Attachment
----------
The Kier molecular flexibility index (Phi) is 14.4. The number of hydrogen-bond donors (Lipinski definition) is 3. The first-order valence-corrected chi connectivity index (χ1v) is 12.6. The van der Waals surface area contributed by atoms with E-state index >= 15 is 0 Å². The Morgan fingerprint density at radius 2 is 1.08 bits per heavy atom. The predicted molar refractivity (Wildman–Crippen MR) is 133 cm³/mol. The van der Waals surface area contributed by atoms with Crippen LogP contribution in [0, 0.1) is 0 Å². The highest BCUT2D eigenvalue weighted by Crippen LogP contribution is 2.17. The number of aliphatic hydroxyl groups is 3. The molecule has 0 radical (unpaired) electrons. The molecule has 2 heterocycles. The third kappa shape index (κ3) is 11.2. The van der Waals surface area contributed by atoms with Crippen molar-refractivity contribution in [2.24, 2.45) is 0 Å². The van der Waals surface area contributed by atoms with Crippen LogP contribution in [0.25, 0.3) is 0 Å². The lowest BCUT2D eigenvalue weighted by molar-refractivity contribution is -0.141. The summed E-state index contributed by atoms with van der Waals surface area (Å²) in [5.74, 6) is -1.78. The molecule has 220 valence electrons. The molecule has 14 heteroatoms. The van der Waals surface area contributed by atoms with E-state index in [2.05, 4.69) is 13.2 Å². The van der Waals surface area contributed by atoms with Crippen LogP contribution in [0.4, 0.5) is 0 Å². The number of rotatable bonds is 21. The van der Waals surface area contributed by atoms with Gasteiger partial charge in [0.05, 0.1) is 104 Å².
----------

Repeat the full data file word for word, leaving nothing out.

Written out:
The Kier molecular flexibility index (Phi) is 14.4. The number of hydrogen-bond donors (Lipinski definition) is 3. The first-order valence-corrected chi connectivity index (χ1v) is 12.6. The van der Waals surface area contributed by atoms with E-state index >= 15 is 0 Å². The Morgan fingerprint density at radius 2 is 1.08 bits per heavy atom. The predicted molar refractivity (Wildman–Crippen MR) is 133 cm³/mol. The van der Waals surface area contributed by atoms with Crippen LogP contribution in [0, 0.1) is 0 Å². The highest BCUT2D eigenvalue weighted by Crippen LogP contribution is 2.17. The number of aliphatic hydroxyl groups is 3. The molecule has 0 radical (unpaired) electrons. The molecule has 2 heterocycles. The third kappa shape index (κ3) is 11.2. The van der Waals surface area contributed by atoms with Crippen molar-refractivity contribution in [2.24, 2.45) is 0 Å². The van der Waals surface area contributed by atoms with Crippen LogP contribution in [0.25, 0.3) is 0 Å². The lowest BCUT2D eigenvalue weighted by molar-refractivity contribution is -0.141. The summed E-state index contributed by atoms with van der Waals surface area (Å²) in [5.74, 6) is -1.78. The molecule has 220 valence electrons. The molecule has 14 heteroatoms. The van der Waals surface area contributed by atoms with E-state index in [2.05, 4.69) is 13.2 Å². The van der Waals surface area contributed by atoms with Crippen LogP contribution in [0.4, 0.5) is 0 Å². The number of rotatable bonds is 21. The van der Waals surface area contributed by atoms with Gasteiger partial charge in [0.05, 0.1) is 104 Å².